Chileans went to the polls Sunday to choose a new president from among nine candidates, with Socialist Michelle Bachelet and her reform platform favored to win.
Bachelet, 62, holds a commanding lead, with opinion polls showing the ex-president close to the 50 percent needed to win in the first round of balloting and avoid a runoff vote.
Bachelet beamed and appeared confident as she cast her ballot at a polling station in a school east of Santiago.
"Our effort has been to urge people to get out and vote so we can win in the first round, because there are plenty of things to do," she told reporters.
Pre-vote surveys showed Bachelet with 47 percent support, but once the blank and spoiled votes are included, she could end up with the votes necessary to avoid a runoff.
A pediatrician who was Chile's first woman president from 2006 to 2010, Bachelet seeks to overhaul the country's political and economic system, a legacy of Augusto Pinochet's 1973-1990 military dictatorship.
Bachelet wants to raise business taxes to offer free university, answering the demands of a powerful student movement that led a series of massive protests since 2011.
The daughter of an air force general and separated mother of three, Bachelet is supported by a "New Majority" alliance of socialists, Christian Democrats and communists.
Chile has the best GDP per capita in Latin America - $22,362 based on purchasing power parity, but half of the nation's 17 million people make less than $500 per month.
Bachelet has pledged to bring a "new cycle" of reforms to reverse the country's wide income gap.
Outgoing President Sebastian Pinera, who cannot run for re-election and took office when Bachelet's first term ended in 2010, earlier made a fervent call for a strong turnout.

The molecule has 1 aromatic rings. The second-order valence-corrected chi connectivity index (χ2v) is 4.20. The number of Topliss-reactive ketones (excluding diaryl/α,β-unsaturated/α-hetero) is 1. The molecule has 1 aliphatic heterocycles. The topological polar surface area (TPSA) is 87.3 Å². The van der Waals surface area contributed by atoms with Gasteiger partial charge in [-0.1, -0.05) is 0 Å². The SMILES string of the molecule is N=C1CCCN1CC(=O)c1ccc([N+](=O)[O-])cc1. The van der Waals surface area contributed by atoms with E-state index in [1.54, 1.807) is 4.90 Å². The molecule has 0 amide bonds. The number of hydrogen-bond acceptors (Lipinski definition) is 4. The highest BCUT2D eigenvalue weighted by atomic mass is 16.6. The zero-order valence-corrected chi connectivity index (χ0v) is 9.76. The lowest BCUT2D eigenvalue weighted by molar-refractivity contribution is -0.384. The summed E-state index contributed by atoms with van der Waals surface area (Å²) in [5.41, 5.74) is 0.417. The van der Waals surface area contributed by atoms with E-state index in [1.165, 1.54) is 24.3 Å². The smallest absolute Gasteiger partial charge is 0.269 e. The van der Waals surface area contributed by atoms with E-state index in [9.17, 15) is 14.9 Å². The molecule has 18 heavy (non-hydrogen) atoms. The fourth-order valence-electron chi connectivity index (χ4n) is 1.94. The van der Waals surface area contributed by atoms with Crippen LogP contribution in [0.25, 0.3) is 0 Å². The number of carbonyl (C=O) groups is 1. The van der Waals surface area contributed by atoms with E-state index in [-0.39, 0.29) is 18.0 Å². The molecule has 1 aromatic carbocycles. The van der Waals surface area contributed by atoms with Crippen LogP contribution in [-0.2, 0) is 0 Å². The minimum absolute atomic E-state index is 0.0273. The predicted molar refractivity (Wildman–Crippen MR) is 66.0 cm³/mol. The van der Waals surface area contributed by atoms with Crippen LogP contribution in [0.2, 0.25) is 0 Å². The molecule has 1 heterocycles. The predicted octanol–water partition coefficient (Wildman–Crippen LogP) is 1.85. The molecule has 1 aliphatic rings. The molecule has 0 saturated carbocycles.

Evelyn Matthei, the conservative candidate and the distant runner-up in the polls, said after voting that she was certain that she would be in a run-off vote.
"In the end, the only valid poll is the one today," she said after casting her ballot.
The 60 year-old Matthei, a former labor minister under Pinera and former legislator for the ultraconservative Independent Democratic Union, has 14 percent support according to pre-vote surveys.
She has called for a continuation of the legacy of the deeply unpopular Pinera, claiming that a Bachelet victory would represent a move backwards.
Matthei was the second choice conservative candidate after the first choice, Pablo Longueira, declined nomination due to depression.
Competing for third place are independent economist Franco Parisi, a surprise candidate who jumped into the political arena less than a year ago, and filmmaker Marco Enriquez Ominami, who in 2009 won 20 percent of the presidential vote but is not expected to score more than 10 percent this year.
In one novelty, for the first time since democracy was restored in 1990 voting is no longer compulsory.